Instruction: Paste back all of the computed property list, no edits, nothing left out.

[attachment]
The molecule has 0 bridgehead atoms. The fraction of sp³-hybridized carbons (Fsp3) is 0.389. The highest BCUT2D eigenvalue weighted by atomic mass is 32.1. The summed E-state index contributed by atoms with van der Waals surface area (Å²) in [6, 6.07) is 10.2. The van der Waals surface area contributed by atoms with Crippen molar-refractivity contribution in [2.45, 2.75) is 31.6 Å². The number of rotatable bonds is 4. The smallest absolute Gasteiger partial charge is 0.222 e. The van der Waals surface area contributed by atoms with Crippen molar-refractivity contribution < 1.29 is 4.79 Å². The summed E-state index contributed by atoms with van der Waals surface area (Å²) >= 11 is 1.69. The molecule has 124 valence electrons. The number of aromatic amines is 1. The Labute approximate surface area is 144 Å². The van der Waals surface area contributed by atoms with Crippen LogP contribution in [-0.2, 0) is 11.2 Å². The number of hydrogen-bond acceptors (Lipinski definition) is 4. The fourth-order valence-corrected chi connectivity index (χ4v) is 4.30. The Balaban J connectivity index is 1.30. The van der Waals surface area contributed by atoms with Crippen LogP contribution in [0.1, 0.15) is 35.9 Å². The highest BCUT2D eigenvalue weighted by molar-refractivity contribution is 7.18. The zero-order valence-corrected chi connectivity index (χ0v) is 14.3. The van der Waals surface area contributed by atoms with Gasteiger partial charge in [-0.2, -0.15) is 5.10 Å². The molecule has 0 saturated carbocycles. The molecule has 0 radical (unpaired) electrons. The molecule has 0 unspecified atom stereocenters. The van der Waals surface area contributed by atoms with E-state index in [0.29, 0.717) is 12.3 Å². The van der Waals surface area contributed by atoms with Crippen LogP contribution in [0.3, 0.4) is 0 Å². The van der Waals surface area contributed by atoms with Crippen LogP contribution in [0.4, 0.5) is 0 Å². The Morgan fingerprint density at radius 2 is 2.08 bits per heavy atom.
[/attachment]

The molecule has 0 bridgehead atoms. The fraction of sp³-hybridized carbons (Fsp3) is 0.389. The highest BCUT2D eigenvalue weighted by atomic mass is 32.1. The summed E-state index contributed by atoms with van der Waals surface area (Å²) in [6, 6.07) is 10.2. The van der Waals surface area contributed by atoms with Crippen molar-refractivity contribution in [2.45, 2.75) is 31.6 Å². The number of rotatable bonds is 4. The smallest absolute Gasteiger partial charge is 0.222 e. The van der Waals surface area contributed by atoms with Crippen molar-refractivity contribution < 1.29 is 4.79 Å². The summed E-state index contributed by atoms with van der Waals surface area (Å²) >= 11 is 1.69. The molecule has 124 valence electrons. The number of aromatic amines is 1. The Labute approximate surface area is 144 Å². The van der Waals surface area contributed by atoms with Crippen LogP contribution in [-0.2, 0) is 11.2 Å². The number of hydrogen-bond acceptors (Lipinski definition) is 4. The fourth-order valence-corrected chi connectivity index (χ4v) is 4.30. The Balaban J connectivity index is 1.30. The van der Waals surface area contributed by atoms with Crippen LogP contribution in [0.1, 0.15) is 35.9 Å². The highest BCUT2D eigenvalue weighted by molar-refractivity contribution is 7.18. The zero-order valence-corrected chi connectivity index (χ0v) is 14.3. The van der Waals surface area contributed by atoms with Gasteiger partial charge in [-0.2, -0.15) is 5.10 Å². The molecule has 0 saturated carbocycles. The molecule has 0 radical (unpaired) electrons. The molecule has 0 unspecified atom stereocenters. The van der Waals surface area contributed by atoms with E-state index in [0.29, 0.717) is 12.3 Å². The van der Waals surface area contributed by atoms with Crippen LogP contribution in [0.3, 0.4) is 0 Å². The van der Waals surface area contributed by atoms with Crippen LogP contribution in [0.4, 0.5) is 0 Å². The Morgan fingerprint density at radius 2 is 2.08 bits per heavy atom.